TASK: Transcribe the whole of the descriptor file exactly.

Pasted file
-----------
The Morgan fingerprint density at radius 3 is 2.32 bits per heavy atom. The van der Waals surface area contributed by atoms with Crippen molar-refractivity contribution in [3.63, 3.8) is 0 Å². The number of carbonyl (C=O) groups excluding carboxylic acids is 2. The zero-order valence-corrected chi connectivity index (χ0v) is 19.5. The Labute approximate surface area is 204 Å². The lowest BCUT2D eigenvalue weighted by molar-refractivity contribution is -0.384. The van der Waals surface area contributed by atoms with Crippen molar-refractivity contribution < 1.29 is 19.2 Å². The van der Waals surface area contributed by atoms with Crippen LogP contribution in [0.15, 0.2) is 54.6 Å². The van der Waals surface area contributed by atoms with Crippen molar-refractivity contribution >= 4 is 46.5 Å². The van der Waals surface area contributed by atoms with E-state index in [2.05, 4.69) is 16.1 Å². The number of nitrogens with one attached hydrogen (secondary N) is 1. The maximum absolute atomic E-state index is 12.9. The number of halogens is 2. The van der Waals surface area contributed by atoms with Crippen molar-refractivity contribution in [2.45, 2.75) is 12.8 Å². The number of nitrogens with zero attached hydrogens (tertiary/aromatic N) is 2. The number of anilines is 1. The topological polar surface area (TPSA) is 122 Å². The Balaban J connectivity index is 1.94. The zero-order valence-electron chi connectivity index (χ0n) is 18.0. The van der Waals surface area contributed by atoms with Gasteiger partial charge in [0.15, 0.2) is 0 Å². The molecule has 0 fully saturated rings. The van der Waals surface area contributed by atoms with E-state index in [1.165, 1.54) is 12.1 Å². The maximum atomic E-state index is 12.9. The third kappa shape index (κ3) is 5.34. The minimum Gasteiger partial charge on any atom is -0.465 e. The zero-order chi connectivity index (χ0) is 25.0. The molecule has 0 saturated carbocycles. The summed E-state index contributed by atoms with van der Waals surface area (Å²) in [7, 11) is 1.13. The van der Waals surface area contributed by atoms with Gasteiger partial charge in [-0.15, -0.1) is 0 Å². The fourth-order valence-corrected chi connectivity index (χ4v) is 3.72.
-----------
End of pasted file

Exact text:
The Morgan fingerprint density at radius 3 is 2.32 bits per heavy atom. The van der Waals surface area contributed by atoms with Crippen molar-refractivity contribution in [3.63, 3.8) is 0 Å². The number of carbonyl (C=O) groups excluding carboxylic acids is 2. The zero-order valence-corrected chi connectivity index (χ0v) is 19.5. The Labute approximate surface area is 204 Å². The lowest BCUT2D eigenvalue weighted by molar-refractivity contribution is -0.384. The van der Waals surface area contributed by atoms with Crippen molar-refractivity contribution < 1.29 is 19.2 Å². The van der Waals surface area contributed by atoms with Crippen LogP contribution in [0.15, 0.2) is 54.6 Å². The van der Waals surface area contributed by atoms with Crippen molar-refractivity contribution >= 4 is 46.5 Å². The van der Waals surface area contributed by atoms with E-state index in [2.05, 4.69) is 16.1 Å². The number of nitrogens with one attached hydrogen (secondary N) is 1. The maximum absolute atomic E-state index is 12.9. The number of halogens is 2. The van der Waals surface area contributed by atoms with Crippen molar-refractivity contribution in [2.45, 2.75) is 12.8 Å². The number of nitrogens with zero attached hydrogens (tertiary/aromatic N) is 2. The number of anilines is 1. The topological polar surface area (TPSA) is 122 Å². The Balaban J connectivity index is 1.94. The zero-order valence-electron chi connectivity index (χ0n) is 18.0. The van der Waals surface area contributed by atoms with Gasteiger partial charge in [0.15, 0.2) is 0 Å². The molecule has 0 fully saturated rings. The van der Waals surface area contributed by atoms with E-state index in [1.165, 1.54) is 12.1 Å². The maximum atomic E-state index is 12.9. The third kappa shape index (κ3) is 5.34. The minimum Gasteiger partial charge on any atom is -0.465 e. The zero-order chi connectivity index (χ0) is 25.0. The molecule has 0 saturated carbocycles. The summed E-state index contributed by atoms with van der Waals surface area (Å²) in [7, 11) is 1.13. The van der Waals surface area contributed by atoms with Gasteiger partial charge in [-0.15, -0.1) is 0 Å². The fourth-order valence-corrected chi connectivity index (χ4v) is 3.72.